Survivors of human rights violations have a right to treatment and alleviation of their suffering, as recognized by human rights law.
Our responsibility as clinicians is to assist survivors through appropriate therapeutic measures and to empower them in their own efforts to recover.
Our clinical team of psychotherapists, psychologists, complementary therapists and psychiatrists understand the nature of trauma and the impact it has on individuals, family and the next generation. They offer a range of therapeutic activities adapted to the needs of our clients ranging from counselling and psychiatric treatment, to group work and family therapy.
They regularly find innovative solutions to complex problems in which roles are adjusted through case sharing and mutual interaction. The aim is to strengthen survivors’ capacity to cope with the complexities of ordinary everyday life.
Ajkuna* is a 26-year-old female survivor of trafficking for sexual exploitation from Albania. When she first came to the Helen Bamber Foundation, Ajkuna was not ready for trauma-focussed therapy, she was very unstable and found it very difficult to take care of herself, particularly evident in her dangerously low weight.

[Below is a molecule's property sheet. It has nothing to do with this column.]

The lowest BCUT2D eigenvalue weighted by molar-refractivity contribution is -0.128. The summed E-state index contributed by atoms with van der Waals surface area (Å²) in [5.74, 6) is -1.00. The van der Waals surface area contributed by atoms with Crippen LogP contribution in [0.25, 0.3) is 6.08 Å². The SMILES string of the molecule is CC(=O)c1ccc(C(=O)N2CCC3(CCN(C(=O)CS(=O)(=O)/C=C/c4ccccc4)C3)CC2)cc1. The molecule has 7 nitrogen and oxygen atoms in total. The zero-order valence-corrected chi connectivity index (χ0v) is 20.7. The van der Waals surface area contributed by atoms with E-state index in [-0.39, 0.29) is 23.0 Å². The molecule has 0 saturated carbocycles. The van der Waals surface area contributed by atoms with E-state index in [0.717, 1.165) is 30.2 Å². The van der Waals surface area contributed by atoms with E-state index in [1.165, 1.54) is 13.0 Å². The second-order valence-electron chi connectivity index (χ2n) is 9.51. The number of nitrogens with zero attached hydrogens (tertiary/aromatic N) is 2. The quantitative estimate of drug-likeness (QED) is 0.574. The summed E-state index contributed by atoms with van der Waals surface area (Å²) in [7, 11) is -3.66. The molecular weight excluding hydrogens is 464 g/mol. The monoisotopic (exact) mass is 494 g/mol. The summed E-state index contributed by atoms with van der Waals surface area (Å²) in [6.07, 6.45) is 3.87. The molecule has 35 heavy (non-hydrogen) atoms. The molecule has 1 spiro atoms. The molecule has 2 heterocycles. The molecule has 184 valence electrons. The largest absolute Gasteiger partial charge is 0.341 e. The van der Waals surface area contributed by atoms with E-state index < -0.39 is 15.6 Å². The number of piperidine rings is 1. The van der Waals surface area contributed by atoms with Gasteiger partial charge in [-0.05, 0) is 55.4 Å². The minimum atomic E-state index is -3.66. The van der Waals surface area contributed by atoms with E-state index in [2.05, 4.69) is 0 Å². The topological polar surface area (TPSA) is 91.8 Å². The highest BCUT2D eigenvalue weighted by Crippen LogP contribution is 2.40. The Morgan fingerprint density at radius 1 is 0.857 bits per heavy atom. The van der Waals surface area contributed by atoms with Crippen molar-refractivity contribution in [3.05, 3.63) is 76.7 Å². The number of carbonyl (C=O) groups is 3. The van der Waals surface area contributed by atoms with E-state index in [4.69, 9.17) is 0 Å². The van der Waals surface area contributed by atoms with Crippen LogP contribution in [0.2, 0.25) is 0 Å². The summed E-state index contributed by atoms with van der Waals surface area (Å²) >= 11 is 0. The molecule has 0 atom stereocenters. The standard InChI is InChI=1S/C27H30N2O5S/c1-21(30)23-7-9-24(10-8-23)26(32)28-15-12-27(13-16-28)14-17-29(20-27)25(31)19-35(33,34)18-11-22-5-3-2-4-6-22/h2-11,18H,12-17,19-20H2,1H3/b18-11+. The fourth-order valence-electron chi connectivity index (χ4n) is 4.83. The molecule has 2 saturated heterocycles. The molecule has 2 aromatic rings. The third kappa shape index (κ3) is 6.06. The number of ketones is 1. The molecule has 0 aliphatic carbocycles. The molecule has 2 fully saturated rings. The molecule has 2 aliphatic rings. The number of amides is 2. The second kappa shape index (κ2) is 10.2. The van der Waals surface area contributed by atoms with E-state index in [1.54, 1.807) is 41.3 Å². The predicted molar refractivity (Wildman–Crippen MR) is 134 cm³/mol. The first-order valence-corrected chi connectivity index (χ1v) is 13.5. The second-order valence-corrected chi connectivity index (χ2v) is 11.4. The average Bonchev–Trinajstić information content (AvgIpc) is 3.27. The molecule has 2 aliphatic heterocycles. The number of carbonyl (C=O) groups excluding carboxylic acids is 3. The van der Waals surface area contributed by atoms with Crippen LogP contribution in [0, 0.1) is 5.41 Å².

Gradually, Ajkuna has engaged with therapeutic activities at HBF, including a stabilisation therapy group specifically designed for survivors of trafficking.
After some time, Ajkuna felt more stable and ready to engage in trauma-focussed work and began the long and difficult process of addressing her traumatic experiences in Narrative Exposure Therapy. At the beginning of her sessions, Ajkuna found it hard to discuss all the bad things that had happened to her and expressed strong feelings of sadness and anger.
As Ajkuna progressed to talking through her traumatic experiences, she began experiencing an increase in panic attacks and nightmares. This is not unusual and is one of the most difficult aspects of trauma-focussed therapy for clients to cope with.
Because Ajkuna had not been pushed into therapy before she was ready and because she had developed trust with the team, the therapist was successfully able to build in several sessions on grounding and relaxation techniques, which meant Ajkuna was able to continue treatment.
Half way through her sessions, Ajkuna described how she felt that therapy had really helped as it has been a safe space to talk and she is less burdened by her problems. Her trauma symptoms were already improving; her flashbacks reduced to 2-3 per month.
At her final session, Ajkuna looked well and had put on a little weight. She said things were going well at college and that she was able to concentrate and do well in her exams. Her trauma symptoms are much improved (her clinical scores have reduced from ‘severe’ to ‘moderate’).
Ajkuna expressed gratitude for the opportunity to receive therapy and has taken a volunteering role with a charity linked to HBF, which she feels is an opportunity to give back to others.
*all names are pseudonyms